Stories: Pet Projects ~ Preview

It was a nasty clash in a cold, autumn downpour. One of the Wild Dogs came at me, and I threw him over my shoulder. From my left, a boy came at me and swung over my head as I ducked, slicing my right ear. Thankfully, that was all he got before I twisted around and kicked his feet from underneath him. He fell down in a puddle. I heard Harriet scream and ran to get the wolf hybrid off of her. I sharpened my nails and swiped his arm. “Ow!” he howled and turned on me. He was big and heavy – an older hybrid like our alpha and his lieutenants – and his weight knocked the breath from me as he barreled into me. I swiped at his face and rocked my legs forward to fling him off me. He finally slunk off after kissing the pavement. Once I caught my breath, I rushed another and another and another. Each one blurred into the next as the adrenaline took over.

The Wild Dogs started to fall back. But one more leaped at me. Barely looking, I caught him by reflex and tumbled until he was under me. I drew back my arm to swipe at him, but something made me stop. He was wheezing. Then, I realized that I was looking into the eyes of a kid who wasn’t even old enough to be involved in the turf battles. The rest of his gang ran while I held him. They’d used the boy as a decoy.


I felt the boy tense at hearing Harriet approach.

She skidded to a stop at my side “Did you catch one?”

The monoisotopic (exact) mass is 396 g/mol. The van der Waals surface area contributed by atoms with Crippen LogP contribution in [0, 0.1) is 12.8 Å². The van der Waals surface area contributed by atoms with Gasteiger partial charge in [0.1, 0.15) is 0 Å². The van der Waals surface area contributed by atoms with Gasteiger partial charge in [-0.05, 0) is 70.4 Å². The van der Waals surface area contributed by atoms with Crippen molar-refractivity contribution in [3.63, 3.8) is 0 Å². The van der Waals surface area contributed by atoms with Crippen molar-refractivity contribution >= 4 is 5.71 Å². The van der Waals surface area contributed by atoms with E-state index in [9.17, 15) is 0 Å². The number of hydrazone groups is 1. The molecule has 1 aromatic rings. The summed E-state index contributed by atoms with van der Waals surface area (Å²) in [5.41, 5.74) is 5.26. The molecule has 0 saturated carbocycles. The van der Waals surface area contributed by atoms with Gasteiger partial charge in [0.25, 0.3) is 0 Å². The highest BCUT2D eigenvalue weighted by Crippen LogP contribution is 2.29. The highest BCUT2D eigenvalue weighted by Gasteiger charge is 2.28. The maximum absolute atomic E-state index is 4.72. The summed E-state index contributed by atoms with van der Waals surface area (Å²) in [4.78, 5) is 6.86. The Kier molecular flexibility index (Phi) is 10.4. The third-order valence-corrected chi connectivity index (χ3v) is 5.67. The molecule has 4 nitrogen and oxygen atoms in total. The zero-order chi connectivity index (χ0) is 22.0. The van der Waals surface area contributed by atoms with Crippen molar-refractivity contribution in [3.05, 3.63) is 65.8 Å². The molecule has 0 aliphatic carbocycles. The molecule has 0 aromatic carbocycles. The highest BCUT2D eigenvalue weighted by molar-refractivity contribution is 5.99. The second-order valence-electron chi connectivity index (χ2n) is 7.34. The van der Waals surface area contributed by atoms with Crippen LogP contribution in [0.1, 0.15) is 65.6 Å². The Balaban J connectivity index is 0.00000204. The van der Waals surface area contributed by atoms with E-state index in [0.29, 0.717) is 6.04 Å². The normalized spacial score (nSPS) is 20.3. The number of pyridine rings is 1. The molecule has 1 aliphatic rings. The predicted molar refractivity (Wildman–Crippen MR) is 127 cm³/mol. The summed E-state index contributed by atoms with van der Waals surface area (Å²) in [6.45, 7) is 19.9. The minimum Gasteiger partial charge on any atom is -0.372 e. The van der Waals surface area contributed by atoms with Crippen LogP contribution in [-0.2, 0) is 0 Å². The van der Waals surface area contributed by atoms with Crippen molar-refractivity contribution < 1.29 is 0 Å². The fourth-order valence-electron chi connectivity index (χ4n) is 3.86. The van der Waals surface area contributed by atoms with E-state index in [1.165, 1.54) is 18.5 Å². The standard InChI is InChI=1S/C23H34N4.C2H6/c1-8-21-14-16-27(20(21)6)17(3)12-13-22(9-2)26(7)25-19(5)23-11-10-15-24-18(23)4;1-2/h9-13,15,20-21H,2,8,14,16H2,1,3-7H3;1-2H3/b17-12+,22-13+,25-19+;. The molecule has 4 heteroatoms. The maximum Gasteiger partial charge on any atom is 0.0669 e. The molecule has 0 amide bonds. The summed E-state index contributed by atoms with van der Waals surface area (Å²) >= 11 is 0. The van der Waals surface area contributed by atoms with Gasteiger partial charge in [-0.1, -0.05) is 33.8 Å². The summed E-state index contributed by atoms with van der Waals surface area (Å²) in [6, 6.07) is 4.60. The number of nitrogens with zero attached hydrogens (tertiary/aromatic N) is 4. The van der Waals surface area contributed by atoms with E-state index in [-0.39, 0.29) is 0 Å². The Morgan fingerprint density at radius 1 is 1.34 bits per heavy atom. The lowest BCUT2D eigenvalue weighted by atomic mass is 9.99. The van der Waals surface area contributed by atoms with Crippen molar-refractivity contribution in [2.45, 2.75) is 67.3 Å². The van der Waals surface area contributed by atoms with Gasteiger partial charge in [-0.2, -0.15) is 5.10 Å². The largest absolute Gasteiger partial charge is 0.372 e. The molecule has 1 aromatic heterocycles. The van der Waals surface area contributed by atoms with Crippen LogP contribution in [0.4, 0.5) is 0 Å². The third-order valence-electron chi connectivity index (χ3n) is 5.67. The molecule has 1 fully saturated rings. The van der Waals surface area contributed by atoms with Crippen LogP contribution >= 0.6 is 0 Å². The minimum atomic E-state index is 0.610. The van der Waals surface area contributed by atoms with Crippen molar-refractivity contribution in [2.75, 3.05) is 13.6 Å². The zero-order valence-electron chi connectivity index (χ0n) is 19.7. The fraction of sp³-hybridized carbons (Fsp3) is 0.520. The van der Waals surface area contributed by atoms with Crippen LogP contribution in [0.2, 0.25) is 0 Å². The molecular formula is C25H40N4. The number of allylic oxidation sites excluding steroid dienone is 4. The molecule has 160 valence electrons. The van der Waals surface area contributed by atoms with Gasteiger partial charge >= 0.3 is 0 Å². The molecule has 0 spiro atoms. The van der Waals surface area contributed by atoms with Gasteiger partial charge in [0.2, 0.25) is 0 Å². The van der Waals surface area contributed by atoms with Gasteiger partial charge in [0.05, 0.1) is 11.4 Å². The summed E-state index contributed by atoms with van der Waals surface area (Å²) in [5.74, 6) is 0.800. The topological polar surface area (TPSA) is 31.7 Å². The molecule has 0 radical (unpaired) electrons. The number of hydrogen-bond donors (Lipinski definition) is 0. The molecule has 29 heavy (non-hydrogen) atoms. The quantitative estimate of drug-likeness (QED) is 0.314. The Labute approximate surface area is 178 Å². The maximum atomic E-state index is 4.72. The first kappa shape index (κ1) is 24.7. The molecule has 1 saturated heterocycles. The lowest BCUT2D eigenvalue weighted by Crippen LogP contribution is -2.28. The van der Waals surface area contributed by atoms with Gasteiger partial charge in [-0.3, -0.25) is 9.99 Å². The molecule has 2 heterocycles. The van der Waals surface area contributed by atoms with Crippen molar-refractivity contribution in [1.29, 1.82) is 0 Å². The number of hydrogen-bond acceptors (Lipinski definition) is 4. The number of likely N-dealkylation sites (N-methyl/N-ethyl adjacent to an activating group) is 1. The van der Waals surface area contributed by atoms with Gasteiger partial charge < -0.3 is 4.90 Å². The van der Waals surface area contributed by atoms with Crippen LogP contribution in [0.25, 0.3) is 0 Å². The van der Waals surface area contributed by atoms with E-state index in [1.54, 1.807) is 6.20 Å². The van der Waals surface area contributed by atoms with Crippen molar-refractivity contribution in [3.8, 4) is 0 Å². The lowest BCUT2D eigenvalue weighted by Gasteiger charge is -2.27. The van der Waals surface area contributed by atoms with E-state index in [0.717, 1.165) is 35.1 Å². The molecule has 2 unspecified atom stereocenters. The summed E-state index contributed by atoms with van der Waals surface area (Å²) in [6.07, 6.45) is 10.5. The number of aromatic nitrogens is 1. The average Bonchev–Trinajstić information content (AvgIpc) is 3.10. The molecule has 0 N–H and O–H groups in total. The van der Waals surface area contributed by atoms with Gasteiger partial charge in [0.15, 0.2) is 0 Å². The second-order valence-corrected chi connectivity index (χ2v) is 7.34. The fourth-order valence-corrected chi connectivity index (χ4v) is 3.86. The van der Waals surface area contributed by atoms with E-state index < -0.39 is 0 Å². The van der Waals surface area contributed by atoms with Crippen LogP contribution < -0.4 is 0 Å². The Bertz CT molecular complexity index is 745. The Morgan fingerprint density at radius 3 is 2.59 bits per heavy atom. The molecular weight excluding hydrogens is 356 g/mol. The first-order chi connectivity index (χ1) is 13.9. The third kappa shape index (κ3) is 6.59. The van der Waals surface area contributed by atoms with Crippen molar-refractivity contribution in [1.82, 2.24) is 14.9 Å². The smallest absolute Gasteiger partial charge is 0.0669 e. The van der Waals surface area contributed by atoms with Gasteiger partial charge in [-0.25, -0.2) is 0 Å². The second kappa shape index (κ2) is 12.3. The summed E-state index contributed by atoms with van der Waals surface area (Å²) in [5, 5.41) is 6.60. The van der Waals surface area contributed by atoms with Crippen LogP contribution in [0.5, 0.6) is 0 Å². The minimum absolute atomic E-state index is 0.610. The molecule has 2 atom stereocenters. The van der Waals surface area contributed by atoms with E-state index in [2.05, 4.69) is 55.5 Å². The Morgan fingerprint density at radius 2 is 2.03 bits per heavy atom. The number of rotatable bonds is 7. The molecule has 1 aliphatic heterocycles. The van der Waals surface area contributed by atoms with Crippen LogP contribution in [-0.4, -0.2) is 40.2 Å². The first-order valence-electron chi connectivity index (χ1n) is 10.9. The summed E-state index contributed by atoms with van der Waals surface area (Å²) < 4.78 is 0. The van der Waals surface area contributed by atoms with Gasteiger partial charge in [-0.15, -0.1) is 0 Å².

I retracted my nails and lowered my arm. “This one should never have come into the fight. Anybody with a working pair of ears would’ve been able to tell he was sick.”

Harriet leaned in to get a look at my captive. “He’s a runt. Is he even a dog? His ears are so weird. No tail to tell, either.”

Another set of footsteps sloshed across the wet pavement. “What’s the holdup here?” The icy voice sent a chill up my spine. Harriet tripped over herself to back off as Leo towered over us. “A sick second-gen is worth nothing to us. Leave him.”

That term again – that was what Leo had called Zach. “This kid will die if we leave him out here like this alone.”

Harriet’s eyes bulged when I talked back to our alpha.

“We’ve got lots of people now, and we could use some help cleaning up around the base. Why don’t we take him on as an errand boy?”

My suggestion was met with a long, tense silence. “His care comes completely out of your own scavenge loot,” Leo finally growled. “He’s your responsibility.” With that, he stalked away. “Withdraw!”

“You’re braver than me, Shay. Or stupider.” Harriet strutted away after the others. “Thanks for saving me.”

I released the boy’s arms and sat up. “What’s your name?”

His tired blue-grey eyes were only half-open, but he’d been glaring at us the entire time. I had to give him props for keeping his game face on. I offered my hand, but he weakly brushed it aside and got up on his own, a couple hard coughs racking his scrawny, little body.

I stood up too. “Should I just call you ‘Floppy-Ears?’” He rolled his eyes at me. “Well, I’m Shay.” The rain started coming down heavier, and I led him back to the base.